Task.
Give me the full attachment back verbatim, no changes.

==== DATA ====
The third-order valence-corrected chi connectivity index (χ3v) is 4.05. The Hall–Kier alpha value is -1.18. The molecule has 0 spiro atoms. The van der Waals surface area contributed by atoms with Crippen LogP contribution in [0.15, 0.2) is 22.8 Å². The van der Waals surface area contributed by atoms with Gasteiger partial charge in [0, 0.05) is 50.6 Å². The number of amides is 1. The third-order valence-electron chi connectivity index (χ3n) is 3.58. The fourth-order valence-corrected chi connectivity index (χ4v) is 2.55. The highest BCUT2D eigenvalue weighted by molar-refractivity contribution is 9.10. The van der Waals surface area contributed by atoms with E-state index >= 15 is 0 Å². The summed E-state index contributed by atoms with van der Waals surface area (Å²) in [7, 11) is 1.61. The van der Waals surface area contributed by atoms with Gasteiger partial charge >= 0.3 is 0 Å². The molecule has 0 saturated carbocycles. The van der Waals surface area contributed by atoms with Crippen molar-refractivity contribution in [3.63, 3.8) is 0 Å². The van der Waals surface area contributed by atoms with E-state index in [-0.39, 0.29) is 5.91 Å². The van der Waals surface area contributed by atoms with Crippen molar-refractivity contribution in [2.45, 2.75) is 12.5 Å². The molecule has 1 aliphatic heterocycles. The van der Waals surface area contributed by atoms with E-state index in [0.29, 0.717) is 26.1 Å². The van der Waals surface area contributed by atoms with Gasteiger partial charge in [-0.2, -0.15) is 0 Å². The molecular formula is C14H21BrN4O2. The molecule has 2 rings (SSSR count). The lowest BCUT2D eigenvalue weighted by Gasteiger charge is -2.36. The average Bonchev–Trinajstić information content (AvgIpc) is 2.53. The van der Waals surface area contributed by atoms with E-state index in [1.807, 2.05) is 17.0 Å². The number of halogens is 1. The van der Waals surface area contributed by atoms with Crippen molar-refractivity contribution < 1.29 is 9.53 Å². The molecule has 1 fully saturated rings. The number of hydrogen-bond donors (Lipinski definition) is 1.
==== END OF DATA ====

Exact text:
The third-order valence-corrected chi connectivity index (χ3v) is 4.05. The Hall–Kier alpha value is -1.18. The molecule has 0 spiro atoms. The van der Waals surface area contributed by atoms with Crippen LogP contribution in [0.15, 0.2) is 22.8 Å². The van der Waals surface area contributed by atoms with Gasteiger partial charge in [0, 0.05) is 50.6 Å². The number of amides is 1. The third-order valence-electron chi connectivity index (χ3n) is 3.58. The fourth-order valence-corrected chi connectivity index (χ4v) is 2.55. The highest BCUT2D eigenvalue weighted by molar-refractivity contribution is 9.10. The van der Waals surface area contributed by atoms with E-state index >= 15 is 0 Å². The summed E-state index contributed by atoms with van der Waals surface area (Å²) in [7, 11) is 1.61. The van der Waals surface area contributed by atoms with Gasteiger partial charge >= 0.3 is 0 Å². The molecule has 0 saturated carbocycles. The van der Waals surface area contributed by atoms with Crippen molar-refractivity contribution in [3.63, 3.8) is 0 Å². The van der Waals surface area contributed by atoms with E-state index in [-0.39, 0.29) is 5.91 Å². The van der Waals surface area contributed by atoms with Crippen molar-refractivity contribution in [2.45, 2.75) is 12.5 Å². The molecule has 1 aliphatic heterocycles. The van der Waals surface area contributed by atoms with E-state index in [0.29, 0.717) is 26.1 Å². The van der Waals surface area contributed by atoms with Gasteiger partial charge in [-0.2, -0.15) is 0 Å². The molecular formula is C14H21BrN4O2. The molecule has 2 rings (SSSR count). The lowest BCUT2D eigenvalue weighted by Gasteiger charge is -2.36. The average Bonchev–Trinajstić information content (AvgIpc) is 2.53. The van der Waals surface area contributed by atoms with E-state index in [1.807, 2.05) is 17.0 Å². The number of halogens is 1. The van der Waals surface area contributed by atoms with Crippen molar-refractivity contribution < 1.29 is 9.53 Å². The molecule has 1 fully saturated rings. The number of hydrogen-bond donors (Lipinski definition) is 1.